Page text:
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Will investment banks have to embrace SCV?

The idea of a single customer view (SCV) is something that retail banks have been kicking around for a while, and on which the FSA in January of this year proposed banks should invest around £1bn (Computer Weekly, 08 Jan 09). The FSA was worrying about the ability of individual investors to be able to get their hands on their money in the event of another banking crash. However there are lots of other reasons why retail banks should want to invest in their ability to see all the aspects of one customer’s business. In particular we’re all becoming more fickle: we change our gas and electricity providers, switch our credit cards and change mobile phone networks regularly. Surely the next step is that we start to switch our bank accounts, wealth managers, stockbrokers and independent financial advisors more often?

Retail banks have relied for generations on client inertia; I still bank with the same bank as my parents (although I have moved branch), but I’m considering changing. If my bank truly had a single customer view of my business and used it properly it may be able to predict when, and why, I might be considering moving and try to offer me some additional services to encourage me not to.

But it occurs to me that one area where clients are already highly mobile, even trade by trade, is investment banking. Surely SCV must come to the investment banks, and soon? Their clients often trade through a multi-dealer portal and their prices are anonymous. At the moment, as a result of the credit crunch there’s a relatively low volume of trading and many banks still in the market seem to be doing OK. But as the economy picks up competition will grow and banks will need to increase volumes to maintain and increase their revenues.

The forward-thinking investment banks are currently working out how they can maximise the deal flow from their clients; investing in single-dealer platforms where they can offer client-specific pre-trade data, news and analysis along with client-specific pricing seems a good first step. It is likely that the next step will be to try and offer multiple asset classes through these portals, and then to start to build an SCV for institutional clients in the same way that retail banks are trying to do it for their individual customers.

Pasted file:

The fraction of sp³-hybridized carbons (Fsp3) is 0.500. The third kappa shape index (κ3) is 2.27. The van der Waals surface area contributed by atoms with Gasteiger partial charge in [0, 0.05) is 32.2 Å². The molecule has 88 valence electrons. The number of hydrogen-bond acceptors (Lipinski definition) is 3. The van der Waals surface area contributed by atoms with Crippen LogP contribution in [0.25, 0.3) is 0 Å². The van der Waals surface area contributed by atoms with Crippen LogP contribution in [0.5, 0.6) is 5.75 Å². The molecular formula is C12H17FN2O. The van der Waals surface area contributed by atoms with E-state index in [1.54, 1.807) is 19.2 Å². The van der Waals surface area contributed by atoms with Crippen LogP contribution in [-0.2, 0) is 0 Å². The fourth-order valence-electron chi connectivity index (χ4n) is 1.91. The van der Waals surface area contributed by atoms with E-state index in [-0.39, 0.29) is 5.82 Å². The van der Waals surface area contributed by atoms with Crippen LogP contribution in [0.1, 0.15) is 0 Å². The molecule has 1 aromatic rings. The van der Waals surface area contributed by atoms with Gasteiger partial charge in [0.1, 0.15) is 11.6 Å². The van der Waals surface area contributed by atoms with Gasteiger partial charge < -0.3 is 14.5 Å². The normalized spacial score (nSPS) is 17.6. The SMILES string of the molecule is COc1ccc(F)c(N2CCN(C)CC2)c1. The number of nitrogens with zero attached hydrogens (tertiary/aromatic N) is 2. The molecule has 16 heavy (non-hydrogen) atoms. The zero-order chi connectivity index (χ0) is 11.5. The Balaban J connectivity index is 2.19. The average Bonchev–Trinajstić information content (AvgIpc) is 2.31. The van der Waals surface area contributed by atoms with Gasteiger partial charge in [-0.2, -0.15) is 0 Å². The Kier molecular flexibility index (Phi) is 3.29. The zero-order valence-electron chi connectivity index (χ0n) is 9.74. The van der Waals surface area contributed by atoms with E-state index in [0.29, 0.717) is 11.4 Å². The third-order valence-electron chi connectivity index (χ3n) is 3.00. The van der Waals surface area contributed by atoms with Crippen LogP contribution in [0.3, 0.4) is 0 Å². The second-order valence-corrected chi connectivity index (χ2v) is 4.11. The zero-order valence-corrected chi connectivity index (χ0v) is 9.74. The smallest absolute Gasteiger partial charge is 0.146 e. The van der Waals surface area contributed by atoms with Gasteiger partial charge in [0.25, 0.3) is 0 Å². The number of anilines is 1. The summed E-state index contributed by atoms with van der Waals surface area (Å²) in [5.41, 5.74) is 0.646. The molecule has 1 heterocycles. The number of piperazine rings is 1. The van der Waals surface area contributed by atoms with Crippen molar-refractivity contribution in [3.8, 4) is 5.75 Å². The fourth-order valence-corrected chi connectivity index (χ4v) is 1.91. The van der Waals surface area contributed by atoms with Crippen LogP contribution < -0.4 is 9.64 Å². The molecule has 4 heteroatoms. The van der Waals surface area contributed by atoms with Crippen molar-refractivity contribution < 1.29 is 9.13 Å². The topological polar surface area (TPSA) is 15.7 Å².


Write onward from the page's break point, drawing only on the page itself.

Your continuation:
There are lots of issues here but IMHO it’s got to come. And it’ll provide lots of business opportunities for a wide range of technology suppliers whose products are impacted by it, and for the consultancy and services companies that provide the infrastructure.

As ever in business, the only constant is change.



Comments: (2)

Salil Ravindran
Salil Ravindran - Open Financial Technologies - Bangalore 25 August, 2009, 06:23Be the first to give this comment the thumbs up 0 likes

Thats right Mike. SCV is ever so critical in any line of business from both perspectives - banks as well as customers.

I do believe that some of the best private wealth management solutions in the market provide good SCV capabilities - great dashboards both for the customer portal side as well as the relationship manager side. And most of them support trading across multiple asset classes as well.

On a standalone basis, retail banks have started managing SCV and solutions are slowly gearing up for that. And so is the case with investment banks as well.

I believe the true challenge is in integrating SCV across the two lines of business-retail banking and investments-and at the same time offer trading or transactions across products from both the areas from a single portal. This is in the context of bundling of banking and investment products which is fast gaining popularity across various geographies especially Europe.

What do you think?

A Finextra member
A Finextra member 25 August, 2009, 10:27Be the first to give this comment the thumbs up 0 likes

Salil, thanks for your post. You're right but I think the investment banks have a bigger challenge first which is to integrate SCV across the separate businesses within the bank. Most investment banks appear to operate as a collection of largely independent siloed operations that rarely talk to one another and generally resist interconnection of IT systems between businesses. Implementing SCV in that environment requires a fundamental shift of business policy; one step on that journey is to implement trading across multiple asset classes on a single portal. Once they've achieved that and implemented SCV, integrating it with their retail and commercial divisions will be a relative breeze.

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